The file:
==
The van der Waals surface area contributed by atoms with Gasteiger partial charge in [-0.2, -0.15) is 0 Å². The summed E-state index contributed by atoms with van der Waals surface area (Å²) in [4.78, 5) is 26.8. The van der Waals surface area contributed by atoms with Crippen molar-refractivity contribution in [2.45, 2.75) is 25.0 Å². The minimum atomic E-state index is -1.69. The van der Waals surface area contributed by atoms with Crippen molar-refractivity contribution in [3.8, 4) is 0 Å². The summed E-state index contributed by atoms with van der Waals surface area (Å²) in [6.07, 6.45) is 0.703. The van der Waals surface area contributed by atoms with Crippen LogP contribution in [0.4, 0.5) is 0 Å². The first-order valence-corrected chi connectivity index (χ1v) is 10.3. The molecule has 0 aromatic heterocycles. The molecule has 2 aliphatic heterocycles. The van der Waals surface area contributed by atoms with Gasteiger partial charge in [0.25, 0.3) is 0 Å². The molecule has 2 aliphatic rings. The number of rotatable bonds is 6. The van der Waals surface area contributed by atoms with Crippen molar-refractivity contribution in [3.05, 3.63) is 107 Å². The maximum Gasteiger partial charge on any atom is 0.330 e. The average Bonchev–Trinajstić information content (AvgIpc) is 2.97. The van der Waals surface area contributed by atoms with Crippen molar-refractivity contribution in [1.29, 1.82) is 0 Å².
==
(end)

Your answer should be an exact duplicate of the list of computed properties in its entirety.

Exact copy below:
The van der Waals surface area contributed by atoms with Gasteiger partial charge in [-0.2, -0.15) is 0 Å². The summed E-state index contributed by atoms with van der Waals surface area (Å²) in [4.78, 5) is 26.8. The van der Waals surface area contributed by atoms with Crippen molar-refractivity contribution in [2.45, 2.75) is 25.0 Å². The minimum atomic E-state index is -1.69. The van der Waals surface area contributed by atoms with Crippen molar-refractivity contribution in [3.8, 4) is 0 Å². The summed E-state index contributed by atoms with van der Waals surface area (Å²) in [6.07, 6.45) is 0.703. The van der Waals surface area contributed by atoms with Crippen LogP contribution in [0.4, 0.5) is 0 Å². The first-order valence-corrected chi connectivity index (χ1v) is 10.3. The molecule has 0 aromatic heterocycles. The molecule has 2 aliphatic heterocycles. The van der Waals surface area contributed by atoms with Gasteiger partial charge in [0.25, 0.3) is 0 Å². The molecule has 2 aliphatic rings. The number of rotatable bonds is 6. The van der Waals surface area contributed by atoms with Crippen molar-refractivity contribution in [3.05, 3.63) is 107 Å². The maximum Gasteiger partial charge on any atom is 0.330 e. The average Bonchev–Trinajstić information content (AvgIpc) is 2.97. The van der Waals surface area contributed by atoms with Crippen molar-refractivity contribution in [1.29, 1.82) is 0 Å².